The national and Okinawa prefectural governments are clashing head-on in court over the planned relocation of U.S. Marine Corps Air Station Futenma within Okinawa Prefecture.
The prefectural government filed a lawsuit against the central government on Dec. 25 in a bid to block the relocation of the base to the Henoko district of Nago. Gov. Takeshi Onaga had initially sought to hamstring the replacement facility by revoking prefectural permission for land reclamation work for a new runway.
Responding to a petition from the Okinawa Defense Bureau, Land, Infrastructure, Transport and Tourism Minister Keiichi Ishii suspended the governor's decision under the Administrative Appeal Act, prompting the prefecture to appeal to the Committee for Settling National-Local Disputes. The committee, however, dismissed the prefectural appeal, leading Okinawa to file the anti-relocation suit.
The national government earlier filed a suit demanding that the governor retract his revocation of prefectural permission for the land reclamation.
Questions have been raised over the Committee for Settling National-Local Disputes' dismissal of Okinawa's petition without substantive deliberations on the prefecture's assertions, even though the panel is supposed to arbitrate disputes between the state and local bodies. The decision has demonstrated the panel's failure to fulfill its role.
It is extremely abnormal that the central and Okinawa prefectural governments are suing each other. Since the dispute settlement committee drew a conclusion earlier than expected, the Okinawa Prefectural Government brought forward its suit against the national government, which had been expected to be launched early next year.
At a news conference, Onaga said the panel's decision "could undermine the panel's raison d'etre, and is indeed regrettable."
The committee dismissed the petition by the prefecture on the grounds that such a case was not subject to review by the panel.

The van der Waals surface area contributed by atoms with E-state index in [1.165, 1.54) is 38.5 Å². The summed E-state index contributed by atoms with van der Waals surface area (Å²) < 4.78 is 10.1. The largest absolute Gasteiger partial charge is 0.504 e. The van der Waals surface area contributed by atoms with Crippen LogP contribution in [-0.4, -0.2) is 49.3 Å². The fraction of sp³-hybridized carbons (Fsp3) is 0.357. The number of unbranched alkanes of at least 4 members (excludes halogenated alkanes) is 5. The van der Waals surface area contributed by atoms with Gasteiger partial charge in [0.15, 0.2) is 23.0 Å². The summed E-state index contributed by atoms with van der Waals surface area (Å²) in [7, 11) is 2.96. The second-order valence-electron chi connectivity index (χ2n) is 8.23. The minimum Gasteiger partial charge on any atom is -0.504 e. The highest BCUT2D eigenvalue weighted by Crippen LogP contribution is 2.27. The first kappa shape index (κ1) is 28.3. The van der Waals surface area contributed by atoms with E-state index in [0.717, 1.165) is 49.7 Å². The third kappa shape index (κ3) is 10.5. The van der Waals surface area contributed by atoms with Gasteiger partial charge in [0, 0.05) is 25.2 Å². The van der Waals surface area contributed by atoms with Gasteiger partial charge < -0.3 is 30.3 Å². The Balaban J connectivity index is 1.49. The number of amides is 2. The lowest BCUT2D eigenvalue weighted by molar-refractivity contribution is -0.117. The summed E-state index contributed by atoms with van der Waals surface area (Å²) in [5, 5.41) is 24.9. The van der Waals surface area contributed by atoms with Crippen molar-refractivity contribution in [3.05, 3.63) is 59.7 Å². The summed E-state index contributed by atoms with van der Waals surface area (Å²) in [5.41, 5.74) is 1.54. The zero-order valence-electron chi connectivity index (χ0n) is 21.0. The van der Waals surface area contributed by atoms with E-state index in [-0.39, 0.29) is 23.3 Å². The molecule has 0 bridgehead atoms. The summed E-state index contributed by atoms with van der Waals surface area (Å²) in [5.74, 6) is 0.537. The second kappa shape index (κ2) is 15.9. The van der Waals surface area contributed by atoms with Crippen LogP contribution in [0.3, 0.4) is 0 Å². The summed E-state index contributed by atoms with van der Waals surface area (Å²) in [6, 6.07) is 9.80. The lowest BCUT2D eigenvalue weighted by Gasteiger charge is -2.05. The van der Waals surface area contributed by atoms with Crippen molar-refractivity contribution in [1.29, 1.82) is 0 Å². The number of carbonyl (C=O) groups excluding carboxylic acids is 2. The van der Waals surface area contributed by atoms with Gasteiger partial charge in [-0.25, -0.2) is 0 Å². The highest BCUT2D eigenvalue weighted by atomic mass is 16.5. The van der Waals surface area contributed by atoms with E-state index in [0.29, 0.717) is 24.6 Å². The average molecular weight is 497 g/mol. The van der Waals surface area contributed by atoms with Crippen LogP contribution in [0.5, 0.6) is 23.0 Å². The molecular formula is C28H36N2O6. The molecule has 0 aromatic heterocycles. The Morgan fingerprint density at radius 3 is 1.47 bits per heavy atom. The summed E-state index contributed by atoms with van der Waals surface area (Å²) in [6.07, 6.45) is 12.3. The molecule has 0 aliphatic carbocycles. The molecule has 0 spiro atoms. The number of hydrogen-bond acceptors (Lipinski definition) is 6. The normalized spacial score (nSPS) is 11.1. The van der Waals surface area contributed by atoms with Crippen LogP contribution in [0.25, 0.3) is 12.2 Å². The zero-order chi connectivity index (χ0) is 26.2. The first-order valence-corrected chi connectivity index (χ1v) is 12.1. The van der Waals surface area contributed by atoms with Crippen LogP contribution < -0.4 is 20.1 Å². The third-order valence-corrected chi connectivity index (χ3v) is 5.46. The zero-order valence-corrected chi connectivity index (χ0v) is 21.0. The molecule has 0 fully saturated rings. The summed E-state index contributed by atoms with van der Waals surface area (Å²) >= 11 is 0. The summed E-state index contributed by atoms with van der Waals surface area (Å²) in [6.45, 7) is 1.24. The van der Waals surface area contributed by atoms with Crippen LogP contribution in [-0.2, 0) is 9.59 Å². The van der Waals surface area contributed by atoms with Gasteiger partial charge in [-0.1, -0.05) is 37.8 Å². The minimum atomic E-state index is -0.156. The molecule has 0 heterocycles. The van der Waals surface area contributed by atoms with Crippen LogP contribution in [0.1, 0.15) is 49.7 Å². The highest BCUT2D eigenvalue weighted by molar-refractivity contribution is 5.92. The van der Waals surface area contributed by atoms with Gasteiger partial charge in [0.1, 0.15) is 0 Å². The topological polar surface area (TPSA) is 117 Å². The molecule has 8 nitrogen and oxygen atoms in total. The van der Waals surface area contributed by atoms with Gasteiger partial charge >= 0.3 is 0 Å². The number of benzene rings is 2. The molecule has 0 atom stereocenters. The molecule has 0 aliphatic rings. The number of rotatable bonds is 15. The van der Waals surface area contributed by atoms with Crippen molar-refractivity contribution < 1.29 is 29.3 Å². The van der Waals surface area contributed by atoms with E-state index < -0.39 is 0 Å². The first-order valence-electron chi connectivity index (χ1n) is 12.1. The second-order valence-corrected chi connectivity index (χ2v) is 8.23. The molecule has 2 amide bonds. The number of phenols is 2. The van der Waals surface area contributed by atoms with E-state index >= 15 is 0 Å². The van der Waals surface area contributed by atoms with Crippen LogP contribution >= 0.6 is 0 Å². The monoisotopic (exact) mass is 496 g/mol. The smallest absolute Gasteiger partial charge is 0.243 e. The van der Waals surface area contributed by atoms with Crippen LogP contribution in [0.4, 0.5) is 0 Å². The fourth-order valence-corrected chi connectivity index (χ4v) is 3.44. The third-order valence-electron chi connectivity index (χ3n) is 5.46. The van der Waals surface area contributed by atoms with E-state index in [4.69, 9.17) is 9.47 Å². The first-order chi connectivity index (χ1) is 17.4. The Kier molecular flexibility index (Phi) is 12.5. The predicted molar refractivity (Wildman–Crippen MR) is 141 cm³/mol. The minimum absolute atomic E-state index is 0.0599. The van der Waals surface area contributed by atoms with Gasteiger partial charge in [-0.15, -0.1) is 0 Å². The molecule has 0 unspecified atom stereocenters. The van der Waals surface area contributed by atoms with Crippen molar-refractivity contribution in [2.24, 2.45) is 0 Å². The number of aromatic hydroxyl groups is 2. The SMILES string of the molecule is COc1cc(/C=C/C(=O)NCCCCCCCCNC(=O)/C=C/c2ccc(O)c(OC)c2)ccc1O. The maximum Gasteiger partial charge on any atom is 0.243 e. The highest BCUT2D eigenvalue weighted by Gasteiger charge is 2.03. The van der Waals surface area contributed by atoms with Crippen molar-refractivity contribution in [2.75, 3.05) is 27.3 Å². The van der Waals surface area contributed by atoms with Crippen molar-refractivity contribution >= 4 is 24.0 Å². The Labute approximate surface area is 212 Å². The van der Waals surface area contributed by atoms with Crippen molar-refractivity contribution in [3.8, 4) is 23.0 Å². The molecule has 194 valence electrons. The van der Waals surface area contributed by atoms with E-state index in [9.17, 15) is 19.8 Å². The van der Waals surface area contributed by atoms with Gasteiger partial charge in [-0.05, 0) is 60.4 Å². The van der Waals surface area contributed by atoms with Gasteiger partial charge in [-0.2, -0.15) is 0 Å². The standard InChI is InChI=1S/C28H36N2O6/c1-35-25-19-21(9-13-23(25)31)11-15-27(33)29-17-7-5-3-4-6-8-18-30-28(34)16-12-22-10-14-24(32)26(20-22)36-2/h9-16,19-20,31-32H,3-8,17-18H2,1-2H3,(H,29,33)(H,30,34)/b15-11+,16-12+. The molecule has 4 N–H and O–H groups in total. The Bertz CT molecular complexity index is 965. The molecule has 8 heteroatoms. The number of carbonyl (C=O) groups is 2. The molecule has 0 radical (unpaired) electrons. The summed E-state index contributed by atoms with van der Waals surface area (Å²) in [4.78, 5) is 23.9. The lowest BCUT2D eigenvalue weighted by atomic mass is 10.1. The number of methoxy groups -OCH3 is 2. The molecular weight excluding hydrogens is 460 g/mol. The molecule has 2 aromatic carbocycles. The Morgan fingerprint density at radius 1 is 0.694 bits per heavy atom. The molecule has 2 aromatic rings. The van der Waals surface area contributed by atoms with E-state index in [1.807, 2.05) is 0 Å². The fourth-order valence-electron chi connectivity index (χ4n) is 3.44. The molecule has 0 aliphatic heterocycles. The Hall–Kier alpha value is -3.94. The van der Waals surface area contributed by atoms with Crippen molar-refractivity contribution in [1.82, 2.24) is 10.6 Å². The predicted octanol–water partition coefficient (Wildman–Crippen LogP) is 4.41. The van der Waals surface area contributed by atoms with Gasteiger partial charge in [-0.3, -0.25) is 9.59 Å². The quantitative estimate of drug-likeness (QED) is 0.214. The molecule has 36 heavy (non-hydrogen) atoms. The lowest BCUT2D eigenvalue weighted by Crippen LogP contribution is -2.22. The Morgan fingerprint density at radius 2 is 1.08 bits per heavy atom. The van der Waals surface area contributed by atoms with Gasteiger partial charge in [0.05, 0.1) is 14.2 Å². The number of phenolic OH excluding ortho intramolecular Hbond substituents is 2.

"Generally speaking, the committee is not supposed to review decisions based on the Administrative Appeal Act," explained Mitsuo Kobayakawa, head of the panel.
True, relevant legislation stipulates that decisions made in response to requests for administrative reviews are exempted from examination by the panel. However, the prefectural government pointed out in its appeal that it is extremely abnormal that the Okinawa Defense Bureau -- a national government body -- filed a petition demanding that the governor's decision be suspended, claiming that the petition is illegal.
Kobayakawa concluded that there is no clear failure of logic in the petition, and refused to treat Okinawa's appeal as an exceptional case. Still, questions remain over the panel's refusal to even deliberate the appeal.
The panel made the decision by majority vote because its members failed to reach agreement on the appeal even after a 6 1/2-hour debate. Although the contents of their discussions remain unclear, the committee should have fulfilled its responsibility by facing the prefecture's appeal squarely and holding substantive deliberations on it.
The Committee for Settling National-Local Disputes, launched in 2000, is characterized as one of the systems to guarantee equal and cooperative relations between the national and local governments called for by the Omnibus Decentralization Act.
However, since the panel is under the direct control of the Internal Affairs and Communications Ministry, doubts have been raised over whether it can fulfill its role. In fact, there have only been three cases where local bodies filed petitions with the panel against the national government. The latest national-prefectural clash over U.S. bases was a litmus test for the panel.
The conflict between the national government and Okinawa is only intensifying without an effective system to arbitrate disputes between the central and local governments. What the national government, including the committee, lacks is an attitude to listen to what Okinawa has to say and hold frank dialogue with the prefectural government.